My girl friend asked if I minded her driving by the Nurses place as we headed out of town, so when we came back in the evening, 4 hrs. later, she could drive right to it. I told her about the engine overheating and I manned the air controls while she drove. We managed to keep the temp gage in the proper range, all the way there. It was in a small neighborhood. Lots of stops and starts. The engine didn't like it. As we pulled out on to a main thoroughfare, a few blocks from the highway that bisected the town, things began to heat up.
We could hear this rumbling, like a "hog." My girlfriend was looking in all the mirrors, trying to locate the cyclist, so she wouldn't cut him off. She switched in to the protected left turn lane and the light turned red. All of sudden, bells began clanging and screaming, the temp gage had instantly hit the top. I cried out, "Turn it off! Turn it off!" She knows a lot about engines, as do I, so she countered with, "What if it won't start again?" I came back with, "We'll worry about that at the time, TURN IT OFF!" She did. The rumbling continued, but we were distracted from possible great big motorcycles by worrying about the car overheating. Finally after an eternity the light turned green. We held our breath and prayed. The engine started. I told her to head for the nearest shade and park, at least the engine, in it." There wasn't that much shade at that time of the afternoon. But, in hardly a moment she had done just that. We were parked on the west side of the road in the parking lot of a mall. We were about 20 ft. off a 4 lane highway.
Then the rumbling had turned to roaring. She got out and opened the hood. The fluid in the reservoir was boiling heavily. It was spilling out over the asphalt. There wasn't a 'hog', it was us. The fumes knocked me back so hard I began the third crash of the day. This time I descended into autism spectrum disorder. This is not lovely. I began rocking and stimming. It's totally humiliating. But it got worse... Of course the engine was in shade and the body of the van was in the sun. It was now 106°. My girl friend called her husband, to come for us. He couldn't get away from work. His supervisor was away and he'd have to wait until he came back. I called Lane. He's my son's friend, a friend of the family and a wonderful neighbor. You see, I knew I couldn't leave the car in the parking lot 'til Ron got back from Canada. I knew I couldn't have it commercially hauled; they'd contaminate it with fragrance and petroleum and I'd be without transportation for months before I could get it cleaned up safely. I knew Lane was resourceful and a farm boy. He can do stuff! We own a car hauler. Lane would be able to get it and come get me. (He was on call, if I had any trouble, an arrangement Ron had made before he left.) I figured if we got the car hauler, I could drive the car onto the hauler, we could get a bunch of bags of ice and pack me and Lane could drive us home. The reason I was figuring on riding in my car is that Lane is a farmer, he might have chemicals or petroleum. When I got Lane, he said, "Not a problem." In fact he was in town, at a friends, who had a hauler and he'd be there as soon as possible. We told both guys what was going on and it was now a race to see who could save us.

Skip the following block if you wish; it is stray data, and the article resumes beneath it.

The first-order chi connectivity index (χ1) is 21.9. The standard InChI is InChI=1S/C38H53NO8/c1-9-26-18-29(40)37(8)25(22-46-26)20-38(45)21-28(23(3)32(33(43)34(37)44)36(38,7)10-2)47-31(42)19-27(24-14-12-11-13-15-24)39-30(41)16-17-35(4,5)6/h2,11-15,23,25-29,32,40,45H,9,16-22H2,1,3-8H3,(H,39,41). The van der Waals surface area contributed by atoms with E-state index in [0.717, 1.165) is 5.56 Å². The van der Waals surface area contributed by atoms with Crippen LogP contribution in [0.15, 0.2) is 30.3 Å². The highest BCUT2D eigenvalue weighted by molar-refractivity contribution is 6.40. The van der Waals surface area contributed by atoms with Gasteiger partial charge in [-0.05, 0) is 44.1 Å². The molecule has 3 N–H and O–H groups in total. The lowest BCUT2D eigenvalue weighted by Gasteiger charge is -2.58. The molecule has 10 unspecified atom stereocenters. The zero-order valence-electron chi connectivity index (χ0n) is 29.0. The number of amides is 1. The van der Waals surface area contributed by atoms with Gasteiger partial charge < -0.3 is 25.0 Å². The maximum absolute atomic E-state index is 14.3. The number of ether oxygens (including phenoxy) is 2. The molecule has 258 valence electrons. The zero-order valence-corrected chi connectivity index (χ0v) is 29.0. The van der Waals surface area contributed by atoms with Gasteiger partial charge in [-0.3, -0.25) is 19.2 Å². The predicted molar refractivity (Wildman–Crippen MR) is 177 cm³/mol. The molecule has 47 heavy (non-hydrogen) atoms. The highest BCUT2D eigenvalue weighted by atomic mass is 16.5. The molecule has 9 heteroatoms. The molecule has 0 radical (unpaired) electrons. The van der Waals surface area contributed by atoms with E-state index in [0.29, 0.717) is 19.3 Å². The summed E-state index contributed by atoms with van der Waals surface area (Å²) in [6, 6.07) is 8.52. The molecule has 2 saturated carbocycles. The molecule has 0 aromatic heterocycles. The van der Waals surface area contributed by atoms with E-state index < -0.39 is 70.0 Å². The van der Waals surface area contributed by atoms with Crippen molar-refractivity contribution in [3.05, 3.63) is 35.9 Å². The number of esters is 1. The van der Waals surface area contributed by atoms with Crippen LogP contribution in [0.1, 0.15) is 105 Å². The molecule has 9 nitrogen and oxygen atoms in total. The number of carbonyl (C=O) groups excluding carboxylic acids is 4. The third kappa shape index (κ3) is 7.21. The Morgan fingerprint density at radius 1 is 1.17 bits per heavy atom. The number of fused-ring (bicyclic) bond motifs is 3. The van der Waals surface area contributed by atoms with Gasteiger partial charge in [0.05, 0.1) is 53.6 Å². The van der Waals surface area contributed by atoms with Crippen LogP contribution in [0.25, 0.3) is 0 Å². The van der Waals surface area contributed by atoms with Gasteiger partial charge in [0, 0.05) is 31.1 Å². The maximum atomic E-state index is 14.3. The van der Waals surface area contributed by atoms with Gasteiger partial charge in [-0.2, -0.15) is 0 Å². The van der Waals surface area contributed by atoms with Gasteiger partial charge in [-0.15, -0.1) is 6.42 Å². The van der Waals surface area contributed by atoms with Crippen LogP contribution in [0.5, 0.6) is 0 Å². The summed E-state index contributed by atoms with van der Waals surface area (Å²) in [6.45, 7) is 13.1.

Meanwhile, my girl friend was expiring in the heat. She was trying to prevent me from exposures, while not leaving me to suffer alone. She decided to get some water for the reservoir as it had boiled dry. She also picked me up some mocha latte and herself some tea. She chugged her liquids, I chugged mine. The coffee was a brilliant idea and a life saver. I started to sweat. With the sweat, out comes the toxins. She saved my life more than once that day! She also called the Nurse and cancelled my therapy, telling the nurse to call me back and reschedule later. I was beat red, rocking and stimming and devolving rapidly away from coherency by the time the guys arrived. It ws about 40 min. They arrived within minutes of each other. Lane got there first and we discovered he'd been working on a friend's vehicle. I couldn't drive the car by this time and I couldn't remain in the car while it was moved to the hauler as Lane had petroleum on him. They parked me against the building. Due to the gross amount of ethylene glycol and the petroleum fumes from the highway, I began to hemorrhage. I could feel blood running down to my knees. I called weakly out to my girlfriend, and a passerby relayed the call. She came over quickly. I asked her, still stimming and drooping against the wall, "Is it sweat or blood running down my legs?" She looked me right in eyes, not even glancing down and said with authority, "It's sweat." Bless her heart. She lied through her teeth. Her husband arrived. My friends husband had revved up their air-conditioner all the way there, so high he was frozen, by the time he got there. As soon as he arrived they swept me in to the frigid interior. What a blessed relief. Her husband helped Lane and then they took me home. They'd also gathered up my airpurifier and I sat slumped over it in the back seat, just breathing and struggling to recover. (Also the heavy towels I have on the seats, so I wouldn't leave a mess.)
When they got me home and I made it in the door, my girl friend looked like she felt she should stay and help me. I lovingly kicked her out and told her to go home. She'd done so much and she was stressed and exhausted. I then began my decontamination and detox procedures. I "had miles to go before I could sleep."